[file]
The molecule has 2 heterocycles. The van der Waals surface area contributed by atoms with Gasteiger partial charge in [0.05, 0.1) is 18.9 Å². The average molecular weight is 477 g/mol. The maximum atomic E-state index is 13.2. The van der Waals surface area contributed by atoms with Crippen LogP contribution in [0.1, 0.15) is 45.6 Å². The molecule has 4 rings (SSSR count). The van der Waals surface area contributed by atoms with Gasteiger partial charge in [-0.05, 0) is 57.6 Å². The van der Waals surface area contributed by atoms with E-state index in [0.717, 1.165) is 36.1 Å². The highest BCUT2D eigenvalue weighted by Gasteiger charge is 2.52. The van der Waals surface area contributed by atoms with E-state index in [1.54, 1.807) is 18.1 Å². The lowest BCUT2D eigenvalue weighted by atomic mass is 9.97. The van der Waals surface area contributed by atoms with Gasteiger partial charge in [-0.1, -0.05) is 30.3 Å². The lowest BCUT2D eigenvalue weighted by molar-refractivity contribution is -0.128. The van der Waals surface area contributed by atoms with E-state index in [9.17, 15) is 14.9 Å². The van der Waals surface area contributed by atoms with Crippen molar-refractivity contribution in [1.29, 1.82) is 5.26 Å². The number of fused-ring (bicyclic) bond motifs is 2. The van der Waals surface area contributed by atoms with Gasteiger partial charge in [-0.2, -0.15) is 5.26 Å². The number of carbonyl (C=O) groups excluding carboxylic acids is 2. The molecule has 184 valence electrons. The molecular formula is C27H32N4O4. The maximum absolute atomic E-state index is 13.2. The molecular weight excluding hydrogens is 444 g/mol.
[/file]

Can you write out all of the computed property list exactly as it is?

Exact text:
The molecule has 2 heterocycles. The van der Waals surface area contributed by atoms with Gasteiger partial charge in [0.05, 0.1) is 18.9 Å². The average molecular weight is 477 g/mol. The maximum atomic E-state index is 13.2. The van der Waals surface area contributed by atoms with Crippen LogP contribution in [0.1, 0.15) is 45.6 Å². The molecule has 4 rings (SSSR count). The van der Waals surface area contributed by atoms with Gasteiger partial charge in [-0.05, 0) is 57.6 Å². The van der Waals surface area contributed by atoms with E-state index in [0.717, 1.165) is 36.1 Å². The highest BCUT2D eigenvalue weighted by Gasteiger charge is 2.52. The van der Waals surface area contributed by atoms with E-state index in [1.54, 1.807) is 18.1 Å². The lowest BCUT2D eigenvalue weighted by atomic mass is 9.97. The van der Waals surface area contributed by atoms with Gasteiger partial charge in [-0.1, -0.05) is 30.3 Å². The lowest BCUT2D eigenvalue weighted by molar-refractivity contribution is -0.128. The van der Waals surface area contributed by atoms with E-state index in [9.17, 15) is 14.9 Å². The van der Waals surface area contributed by atoms with Crippen molar-refractivity contribution in [1.29, 1.82) is 5.26 Å². The number of fused-ring (bicyclic) bond motifs is 2. The van der Waals surface area contributed by atoms with Gasteiger partial charge in [-0.2, -0.15) is 5.26 Å². The number of carbonyl (C=O) groups excluding carboxylic acids is 2. The molecule has 184 valence electrons. The molecular formula is C27H32N4O4. The maximum absolute atomic E-state index is 13.2. The molecular weight excluding hydrogens is 444 g/mol.